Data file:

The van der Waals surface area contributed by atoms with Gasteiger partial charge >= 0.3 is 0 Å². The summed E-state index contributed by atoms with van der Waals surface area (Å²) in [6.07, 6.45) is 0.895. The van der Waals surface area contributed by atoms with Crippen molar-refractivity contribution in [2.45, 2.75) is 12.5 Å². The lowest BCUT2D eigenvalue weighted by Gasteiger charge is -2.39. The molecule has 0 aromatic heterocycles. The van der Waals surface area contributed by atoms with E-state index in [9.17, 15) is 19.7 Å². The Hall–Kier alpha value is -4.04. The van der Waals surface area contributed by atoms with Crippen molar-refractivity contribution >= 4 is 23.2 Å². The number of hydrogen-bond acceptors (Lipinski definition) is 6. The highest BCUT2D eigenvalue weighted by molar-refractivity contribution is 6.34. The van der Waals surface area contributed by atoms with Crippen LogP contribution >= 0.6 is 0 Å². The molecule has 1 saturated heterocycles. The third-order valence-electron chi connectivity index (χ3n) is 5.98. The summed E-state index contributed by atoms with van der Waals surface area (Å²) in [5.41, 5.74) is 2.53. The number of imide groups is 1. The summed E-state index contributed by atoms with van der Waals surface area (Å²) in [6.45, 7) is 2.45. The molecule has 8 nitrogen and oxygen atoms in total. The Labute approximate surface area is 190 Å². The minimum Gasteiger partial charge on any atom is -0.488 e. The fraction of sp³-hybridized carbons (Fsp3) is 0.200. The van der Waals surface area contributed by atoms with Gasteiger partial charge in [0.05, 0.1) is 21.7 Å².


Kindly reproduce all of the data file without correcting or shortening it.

The van der Waals surface area contributed by atoms with Gasteiger partial charge >= 0.3 is 0 Å². The summed E-state index contributed by atoms with van der Waals surface area (Å²) in [6.07, 6.45) is 0.895. The van der Waals surface area contributed by atoms with Crippen molar-refractivity contribution in [2.45, 2.75) is 12.5 Å². The lowest BCUT2D eigenvalue weighted by Gasteiger charge is -2.39. The molecule has 0 aromatic heterocycles. The van der Waals surface area contributed by atoms with E-state index in [9.17, 15) is 19.7 Å². The Hall–Kier alpha value is -4.04. The van der Waals surface area contributed by atoms with Crippen molar-refractivity contribution >= 4 is 23.2 Å². The number of hydrogen-bond acceptors (Lipinski definition) is 6. The highest BCUT2D eigenvalue weighted by molar-refractivity contribution is 6.34. The van der Waals surface area contributed by atoms with Crippen LogP contribution >= 0.6 is 0 Å². The molecule has 1 saturated heterocycles. The third-order valence-electron chi connectivity index (χ3n) is 5.98. The summed E-state index contributed by atoms with van der Waals surface area (Å²) in [5.41, 5.74) is 2.53. The number of imide groups is 1. The summed E-state index contributed by atoms with van der Waals surface area (Å²) in [6.45, 7) is 2.45. The molecule has 8 nitrogen and oxygen atoms in total. The Labute approximate surface area is 190 Å². The minimum Gasteiger partial charge on any atom is -0.488 e. The fraction of sp³-hybridized carbons (Fsp3) is 0.200. The van der Waals surface area contributed by atoms with Gasteiger partial charge in [0.05, 0.1) is 21.7 Å².